But, this is at best mere speculation because no research has ever been published to try to discover why nurses choose to become psychotherapists. All that it provides us with is food for thought. When one considers the nature of mental health nursing what is strikingly obvious is the amount of time that nursing spends in the direct company of patients as opposed to that of other professional mental health disciplines. By choosing to become psychotherapists, or indeed any form of specially trained therapist, they are opting to intensify the nature of the relationships they develop with those patients. The implication of such a move suggests a desire to be better equipped to offer help and to use more dynamic processes to achieve it. Of course, there may well be another motive though this is more tenuous than the above.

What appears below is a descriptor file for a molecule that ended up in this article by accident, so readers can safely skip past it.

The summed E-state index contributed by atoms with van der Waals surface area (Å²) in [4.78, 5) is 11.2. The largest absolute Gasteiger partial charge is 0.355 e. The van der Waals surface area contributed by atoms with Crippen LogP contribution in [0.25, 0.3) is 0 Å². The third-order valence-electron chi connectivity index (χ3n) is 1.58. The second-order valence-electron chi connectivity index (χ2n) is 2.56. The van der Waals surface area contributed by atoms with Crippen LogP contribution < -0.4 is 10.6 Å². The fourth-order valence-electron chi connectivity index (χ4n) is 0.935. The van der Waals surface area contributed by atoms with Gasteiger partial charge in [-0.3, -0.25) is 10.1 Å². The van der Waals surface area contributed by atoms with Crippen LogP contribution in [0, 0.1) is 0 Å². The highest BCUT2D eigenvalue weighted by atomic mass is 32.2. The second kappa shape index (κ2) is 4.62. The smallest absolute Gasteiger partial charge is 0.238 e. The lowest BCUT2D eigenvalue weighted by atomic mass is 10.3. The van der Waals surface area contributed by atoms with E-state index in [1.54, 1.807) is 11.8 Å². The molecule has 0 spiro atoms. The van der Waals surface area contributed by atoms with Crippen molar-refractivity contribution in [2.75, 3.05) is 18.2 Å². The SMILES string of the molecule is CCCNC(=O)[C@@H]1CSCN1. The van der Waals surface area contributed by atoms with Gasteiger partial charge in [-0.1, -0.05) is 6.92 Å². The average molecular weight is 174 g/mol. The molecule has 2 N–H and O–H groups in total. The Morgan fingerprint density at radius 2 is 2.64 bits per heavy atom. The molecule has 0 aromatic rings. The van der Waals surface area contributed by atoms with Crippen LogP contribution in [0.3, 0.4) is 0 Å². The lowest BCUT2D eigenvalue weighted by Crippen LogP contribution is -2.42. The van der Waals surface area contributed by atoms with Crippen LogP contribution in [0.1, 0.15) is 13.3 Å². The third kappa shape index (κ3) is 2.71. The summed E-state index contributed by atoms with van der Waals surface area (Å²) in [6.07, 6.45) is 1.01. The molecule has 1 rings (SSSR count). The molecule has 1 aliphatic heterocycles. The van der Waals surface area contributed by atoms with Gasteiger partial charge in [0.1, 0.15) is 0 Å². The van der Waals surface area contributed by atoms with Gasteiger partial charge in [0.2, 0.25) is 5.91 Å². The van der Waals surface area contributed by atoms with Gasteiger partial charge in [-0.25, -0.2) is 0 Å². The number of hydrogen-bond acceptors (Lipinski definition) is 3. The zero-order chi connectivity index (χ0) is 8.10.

We know that there is dissatisfaction with the growing influence of psychotropic medication, seen by many as the ‘medicalization of mental health care (Moncrieff 2003). Research tells us that there simply are not enough alternatives to medicating those with mental health challenges (Gournay, 2000 specifically highlighted the fact that there were not enough nurse behaviour therapists to meet demand). It may well be that mental health nurses, confronted with the frustration of medication management regimes, see entering into the ‘talking therapies’, much akin to the own training as a mental health nurse, as a far better use of their natural talents and far more likely to meet patient needs. Exposing nurses to the failings of a care system and allowing them the opportunity to progress to something they see as more valuable and in keeping with their own skills base, would seem to be a definite reason why they might see psychotherapy as a viable career option.